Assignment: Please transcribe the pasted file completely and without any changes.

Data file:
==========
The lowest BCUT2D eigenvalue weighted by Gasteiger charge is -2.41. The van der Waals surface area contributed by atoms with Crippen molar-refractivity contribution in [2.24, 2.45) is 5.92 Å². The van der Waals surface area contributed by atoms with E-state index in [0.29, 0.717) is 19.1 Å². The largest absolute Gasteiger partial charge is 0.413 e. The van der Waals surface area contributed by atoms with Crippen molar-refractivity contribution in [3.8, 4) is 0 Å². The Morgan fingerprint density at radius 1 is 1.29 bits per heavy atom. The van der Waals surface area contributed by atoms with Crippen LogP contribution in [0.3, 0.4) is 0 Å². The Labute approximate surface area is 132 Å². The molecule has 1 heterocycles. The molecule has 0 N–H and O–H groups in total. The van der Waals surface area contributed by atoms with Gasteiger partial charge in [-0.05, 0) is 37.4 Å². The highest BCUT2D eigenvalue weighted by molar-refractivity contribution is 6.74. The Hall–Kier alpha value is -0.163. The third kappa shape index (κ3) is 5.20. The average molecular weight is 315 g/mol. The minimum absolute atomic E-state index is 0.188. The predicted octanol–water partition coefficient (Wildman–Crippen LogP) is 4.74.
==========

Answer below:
The lowest BCUT2D eigenvalue weighted by Gasteiger charge is -2.41. The van der Waals surface area contributed by atoms with Crippen molar-refractivity contribution in [2.24, 2.45) is 5.92 Å². The van der Waals surface area contributed by atoms with E-state index in [0.29, 0.717) is 19.1 Å². The largest absolute Gasteiger partial charge is 0.413 e. The van der Waals surface area contributed by atoms with Crippen molar-refractivity contribution in [3.8, 4) is 0 Å². The Morgan fingerprint density at radius 1 is 1.29 bits per heavy atom. The van der Waals surface area contributed by atoms with Crippen LogP contribution in [0.3, 0.4) is 0 Å². The Labute approximate surface area is 132 Å². The molecule has 1 heterocycles. The molecule has 0 N–H and O–H groups in total. The van der Waals surface area contributed by atoms with Gasteiger partial charge in [-0.05, 0) is 37.4 Å². The highest BCUT2D eigenvalue weighted by molar-refractivity contribution is 6.74. The Hall–Kier alpha value is -0.163. The third kappa shape index (κ3) is 5.20. The average molecular weight is 315 g/mol. The minimum absolute atomic E-state index is 0.188. The predicted octanol–water partition coefficient (Wildman–Crippen LogP) is 4.74.